By Gabrielle Rancifer
“If we didn’t have evaporation, we wouldn’t have water in the atmosphere,” said Thomas Lowell, a geology professor at the University of Cincinnati.
Researchers closely follow and evaluate both evaporation and precipitation because they are key components of the water cycle. Evaporation delivers water to the atmosphere, and precipitation delivers water to the many systems and bodies that depend on it. The two work to maintain the flows and stands of rivers, lakes and other bodies of water.
Nearly every kid has had a lesson on the water cycle and evaporation in grade school. Although it may seem complex, there are two main portions that make up the water cycle.
“You can summarize what the water cycle does into two things,” said Charles Compton, a biology teacher at Episcopal Collegiate School in Little Rock, Arkansas. “One is evaporation — so we’re getting water from the Earth’s surface into the atmosphere; then second is precipitation — that is water going from the atmosphere back down to Earth.”
“There wouldn’t be any of the water in the atmosphere because that ultimately comes out as rain or snow or ice, and it all has to get there by evaporation,” Lowell said. “There’s no magic bucket of water in the atmosphere; it’s a balance between what goes up and what comes down.”
Lowell shared his research on evaporation in a presentation titled “Toward Paleo P/E” this fall at the Comer Climate Conference, an annual gathering of global climate scientists held virtually for the third year due to COVID-19. During the presentation, Lowell emphasized the importance of regional hydrology and evaporation.
The water cycle is “the path that all water follows as it moves around Earth in different states. Liquid water is found in oceans, rivers, lakes — and even underground,” according to NASA.
All bodies of water — lakes, rivers, creeks, bayous, seas, oceans — depend on the water cycle. The movement of water and the maintenance of water systems depend upon evaporation. Climate scientists, such as Lowell, look at how climate change impacts the water cycle and evaporation.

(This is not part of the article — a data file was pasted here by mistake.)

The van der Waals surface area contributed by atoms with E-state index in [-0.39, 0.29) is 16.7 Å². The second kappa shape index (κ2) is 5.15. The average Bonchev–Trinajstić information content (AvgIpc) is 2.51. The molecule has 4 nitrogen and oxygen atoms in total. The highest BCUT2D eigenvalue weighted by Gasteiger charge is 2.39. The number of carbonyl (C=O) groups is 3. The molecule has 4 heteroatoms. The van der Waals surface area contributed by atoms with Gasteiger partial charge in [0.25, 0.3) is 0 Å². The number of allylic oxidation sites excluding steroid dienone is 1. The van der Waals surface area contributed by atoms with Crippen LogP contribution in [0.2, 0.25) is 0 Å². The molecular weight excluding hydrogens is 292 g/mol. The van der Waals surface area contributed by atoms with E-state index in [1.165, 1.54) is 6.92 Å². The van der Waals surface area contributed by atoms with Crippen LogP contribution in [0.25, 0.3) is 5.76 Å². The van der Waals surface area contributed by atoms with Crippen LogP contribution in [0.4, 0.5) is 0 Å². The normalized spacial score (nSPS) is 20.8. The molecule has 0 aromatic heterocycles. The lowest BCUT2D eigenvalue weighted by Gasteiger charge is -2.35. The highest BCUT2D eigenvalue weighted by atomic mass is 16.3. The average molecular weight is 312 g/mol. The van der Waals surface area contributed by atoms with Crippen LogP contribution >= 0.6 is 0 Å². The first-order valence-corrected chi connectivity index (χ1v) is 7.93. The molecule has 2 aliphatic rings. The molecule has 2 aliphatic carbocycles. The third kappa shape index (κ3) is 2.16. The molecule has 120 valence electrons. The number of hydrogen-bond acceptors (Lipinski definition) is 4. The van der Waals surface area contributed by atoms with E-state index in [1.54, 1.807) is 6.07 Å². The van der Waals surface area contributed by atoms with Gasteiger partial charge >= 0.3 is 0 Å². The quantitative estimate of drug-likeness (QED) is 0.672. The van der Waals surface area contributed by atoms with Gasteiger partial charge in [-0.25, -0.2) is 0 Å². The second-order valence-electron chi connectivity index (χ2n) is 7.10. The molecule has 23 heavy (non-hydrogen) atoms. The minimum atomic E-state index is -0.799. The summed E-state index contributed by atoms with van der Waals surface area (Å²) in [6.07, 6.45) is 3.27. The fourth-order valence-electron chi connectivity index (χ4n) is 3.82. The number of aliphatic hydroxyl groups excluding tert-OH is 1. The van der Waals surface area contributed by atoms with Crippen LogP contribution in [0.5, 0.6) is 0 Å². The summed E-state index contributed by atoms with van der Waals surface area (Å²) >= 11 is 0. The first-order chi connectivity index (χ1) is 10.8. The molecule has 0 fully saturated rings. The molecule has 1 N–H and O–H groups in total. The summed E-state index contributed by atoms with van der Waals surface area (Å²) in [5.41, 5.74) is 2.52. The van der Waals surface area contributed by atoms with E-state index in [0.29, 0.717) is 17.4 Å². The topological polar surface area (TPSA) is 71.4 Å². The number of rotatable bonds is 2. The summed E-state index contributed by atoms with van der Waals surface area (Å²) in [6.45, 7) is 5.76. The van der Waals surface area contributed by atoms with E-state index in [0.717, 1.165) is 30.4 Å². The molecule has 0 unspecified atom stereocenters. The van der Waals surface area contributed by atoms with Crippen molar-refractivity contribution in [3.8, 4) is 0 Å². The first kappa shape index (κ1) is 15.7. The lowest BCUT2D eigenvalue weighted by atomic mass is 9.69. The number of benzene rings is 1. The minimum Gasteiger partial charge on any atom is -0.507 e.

The atmosphere can hold only so much water until it returns to the Earth as rain or snow. However, as the average global warming temperature increases, the atmosphere’s ability to hold water does the same; thus, the amount of water that falls from the clouds inherently increases, Lowell pointed out. Given that water can evaporate from various water bodies, they could lose volume — sometimes even permanently.
Paleolakes — lakes that existed in the past but have since dried up or are drying up — reveal climate conditions correlated to climate processes. These processes often reflect the balance of evaporation and rainfall. Scientists study what happened in the past better to understand threats to current lakes and other water sources.
At the University of California, Berkeley’s Geochronology Center, Guleed Ali, a postdoctoral researcher, studies Mono Lake, a paleolake on the eastern edge of California’s Sierra Nevada. Ali finds imbalanced evaporation to be a threat — especially in the West.
“It (evaporation) is probably one of the components that is a major driving force for concern,” Ali said. “With warming, owing to anthropogenic greenhouse gas emissions, there can be more evaporation of water across the landscape — so lower soil moisture. It can also lead to more evaporation from lake surfaces, and the whole area could get much dryer than it was before.”
Those anthropogenic emissions are largely carbon dioxide produced from human reliance on petroleum-based fuels. Ali is studying the tufa formations of calcium carbonate to date changes in climate and lake levels. The tufa bands show previous high lake levels, but they never were replenished back to previous high stand levels, he said.
Granted, this paleo lake took thousands of years to reach its current level. So, while the volume of our water systems will not lose hundreds of thousands of gallons in the next week, Mono Lake embodies what could happen if humans do not find a way to decrease their carbon impact and slow climate change, as Ali’s research shows. The atmosphere and Earth need to cool to lessen the threat of evaporation becoming more of a negative than a positive in the water cycle.
At the end of the day, yes, evaporation undoubtedly impacts water systems, and when imbalanced, it could jeopardize the amount made available to humans via precipitation. For evaporation to remain a positive and replenishing contributor to the water cycle, climate change must slow or, better yet, halt.